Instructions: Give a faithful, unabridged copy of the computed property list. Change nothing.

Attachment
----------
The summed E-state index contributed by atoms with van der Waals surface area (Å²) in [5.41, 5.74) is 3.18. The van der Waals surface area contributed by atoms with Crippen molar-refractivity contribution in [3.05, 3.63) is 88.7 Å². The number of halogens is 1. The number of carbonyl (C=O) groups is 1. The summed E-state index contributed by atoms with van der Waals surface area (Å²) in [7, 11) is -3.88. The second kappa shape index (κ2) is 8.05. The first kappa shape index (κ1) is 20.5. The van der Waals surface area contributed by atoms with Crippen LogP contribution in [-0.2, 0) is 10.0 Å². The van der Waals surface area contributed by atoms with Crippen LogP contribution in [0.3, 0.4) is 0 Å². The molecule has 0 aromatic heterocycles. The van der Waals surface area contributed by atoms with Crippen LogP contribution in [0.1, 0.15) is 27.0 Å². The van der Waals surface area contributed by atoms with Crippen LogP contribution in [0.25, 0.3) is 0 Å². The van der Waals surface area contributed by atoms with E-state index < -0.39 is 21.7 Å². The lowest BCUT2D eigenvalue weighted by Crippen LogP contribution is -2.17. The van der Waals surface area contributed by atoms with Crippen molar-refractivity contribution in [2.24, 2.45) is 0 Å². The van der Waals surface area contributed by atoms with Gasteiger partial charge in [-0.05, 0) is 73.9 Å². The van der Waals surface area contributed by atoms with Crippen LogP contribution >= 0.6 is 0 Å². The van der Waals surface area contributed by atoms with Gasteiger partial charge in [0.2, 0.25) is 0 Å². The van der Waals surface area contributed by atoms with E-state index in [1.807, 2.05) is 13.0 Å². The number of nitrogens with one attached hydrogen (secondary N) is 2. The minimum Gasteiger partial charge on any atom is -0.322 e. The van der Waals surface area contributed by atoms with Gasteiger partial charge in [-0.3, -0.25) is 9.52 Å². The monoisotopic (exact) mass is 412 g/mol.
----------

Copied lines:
The summed E-state index contributed by atoms with van der Waals surface area (Å²) in [5.41, 5.74) is 3.18. The van der Waals surface area contributed by atoms with Crippen molar-refractivity contribution in [3.05, 3.63) is 88.7 Å². The number of halogens is 1. The number of carbonyl (C=O) groups is 1. The summed E-state index contributed by atoms with van der Waals surface area (Å²) in [7, 11) is -3.88. The second kappa shape index (κ2) is 8.05. The first kappa shape index (κ1) is 20.5. The van der Waals surface area contributed by atoms with Crippen LogP contribution in [-0.2, 0) is 10.0 Å². The van der Waals surface area contributed by atoms with Crippen LogP contribution in [0.3, 0.4) is 0 Å². The molecule has 0 aromatic heterocycles. The van der Waals surface area contributed by atoms with Crippen LogP contribution in [0.1, 0.15) is 27.0 Å². The van der Waals surface area contributed by atoms with Crippen LogP contribution in [0.25, 0.3) is 0 Å². The van der Waals surface area contributed by atoms with E-state index < -0.39 is 21.7 Å². The lowest BCUT2D eigenvalue weighted by Crippen LogP contribution is -2.17. The van der Waals surface area contributed by atoms with Crippen molar-refractivity contribution in [2.24, 2.45) is 0 Å². The van der Waals surface area contributed by atoms with Gasteiger partial charge in [-0.05, 0) is 73.9 Å². The van der Waals surface area contributed by atoms with Crippen LogP contribution >= 0.6 is 0 Å². The van der Waals surface area contributed by atoms with Gasteiger partial charge in [0.2, 0.25) is 0 Å². The van der Waals surface area contributed by atoms with E-state index in [1.807, 2.05) is 13.0 Å². The number of nitrogens with one attached hydrogen (secondary N) is 2. The minimum Gasteiger partial charge on any atom is -0.322 e. The van der Waals surface area contributed by atoms with Gasteiger partial charge in [-0.3, -0.25) is 9.52 Å². The monoisotopic (exact) mass is 412 g/mol.